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Top Iran Hardline Paper Calls for Mousavi Treason Trial

Iran's conservative Kayhan daily newspaper is calling opposition leader and defeated presidential candidate Mir Hossein Mousavi a "U.S. agent" and demanding that he be tried for allegedly collaborating with foreign governments to incite post-election violence.

The editorial printed Saturday in Kayhan, asks if Mr. Mousavi's actions during several weeks of post-election unrest were in response to instructions by American authorities.

Written by a close ally of Supreme Leader Ayatollah Khamenei, the article also called for Mr. Mousavi and for Iran's former president and leading reformist, Mohammad Khatami, to be tried for treason.

Mr. Khatami has accused Iran's leaders of a "coup" against democracy for upholding the re-election of President Mahmoud Ahmadinejad.

A wave of attacks against alleged foreign involvement in Iran's internal crisis is being waged by hardliners in an apparent bid to legitimize the re-election of incumbent Mahmoud Ahmedinejad, despite multiple charges of fraud.

Another top hardliner, Ayatollah Jannati, spoke of so-called Western involvement in post-election unrest during prayers at Tehran University Friday, saying that local British Embassy staff would be put on trial for inciting violence.

Iran arrested 9 members of the British Embassy staff, one week ago, for allegedly fomenting unrest, releasing all but two, amid condemnation by the European Union.

British Foreign Secretary David Milliband has been urging the 27-member EU to jointly withdraw their ambassadors from Tehran to protest the arrest of its embassy personnel.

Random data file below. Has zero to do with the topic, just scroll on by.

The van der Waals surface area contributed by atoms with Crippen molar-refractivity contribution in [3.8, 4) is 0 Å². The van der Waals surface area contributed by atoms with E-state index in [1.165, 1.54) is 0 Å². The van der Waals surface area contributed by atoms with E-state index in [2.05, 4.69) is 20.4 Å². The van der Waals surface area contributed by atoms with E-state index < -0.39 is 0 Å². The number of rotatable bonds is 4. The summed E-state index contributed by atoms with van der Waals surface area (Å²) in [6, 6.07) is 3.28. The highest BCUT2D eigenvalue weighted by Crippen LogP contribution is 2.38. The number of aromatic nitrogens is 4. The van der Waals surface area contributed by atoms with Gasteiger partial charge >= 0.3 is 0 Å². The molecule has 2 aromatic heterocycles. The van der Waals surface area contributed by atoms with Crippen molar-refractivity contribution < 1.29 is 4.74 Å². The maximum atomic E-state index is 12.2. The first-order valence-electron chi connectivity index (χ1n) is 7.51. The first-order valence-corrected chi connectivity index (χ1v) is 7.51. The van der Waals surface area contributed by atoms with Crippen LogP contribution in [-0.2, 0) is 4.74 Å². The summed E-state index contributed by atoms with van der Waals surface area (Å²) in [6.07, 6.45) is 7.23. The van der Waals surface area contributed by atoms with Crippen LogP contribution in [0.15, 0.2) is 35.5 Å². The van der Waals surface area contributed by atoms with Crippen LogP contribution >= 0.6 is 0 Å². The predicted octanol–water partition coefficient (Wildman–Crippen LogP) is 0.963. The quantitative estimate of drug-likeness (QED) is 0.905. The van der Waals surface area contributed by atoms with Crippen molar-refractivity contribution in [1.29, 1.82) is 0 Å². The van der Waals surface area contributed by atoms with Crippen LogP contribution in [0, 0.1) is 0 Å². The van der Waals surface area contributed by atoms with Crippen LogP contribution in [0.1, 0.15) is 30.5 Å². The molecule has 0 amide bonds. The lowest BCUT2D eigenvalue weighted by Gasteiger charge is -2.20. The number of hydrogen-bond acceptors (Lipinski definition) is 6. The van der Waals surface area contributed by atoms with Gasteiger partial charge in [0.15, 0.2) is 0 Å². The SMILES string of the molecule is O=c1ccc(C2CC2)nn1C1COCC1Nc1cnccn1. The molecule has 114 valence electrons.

Mehrdad Khonsari of the London-based Center for Arab and Iranian Studies says that the onslaught of charges by Iranian hardliners of outside involvement is aimed at legitimizing their crackdown against opposition protests.

"Their strategy seems to be to try and externalize this problem that they have been suffering inside the country, thereby giving a form of legitimacy to their behavior in suppressing people inside and arresting people and wanting to put people on trial," said Khonsari. "If you want to, for example, accuse Mousavi of being a U.S. agent, you have to establish a connection between what's going on and outside elements, and their behavior the past two or three weeks has always carried a consistent theme of trying to suggest to people inside the country that these activities are being organized by people outside Iran, and that gives them a free hand to put down externally-inspired uprisings and arrest people charged as being agents of outsiders."

Incumbent President Mahmoud Ahmedinejad addressed a technology conference in Tehran, Saturday, accused the Western media of "trying to turn the Iranian election into an international affair and turn public attention away from the global economic crisis."

The head of the Iranian parliament foreign affairs committee, Alaeddin Borojurdi, while visiting Tokyo, also said that Iranian officials would not meet their Western counterparts to discuss the Afghan crisis, "due to their meddling in Iran's internal affairs."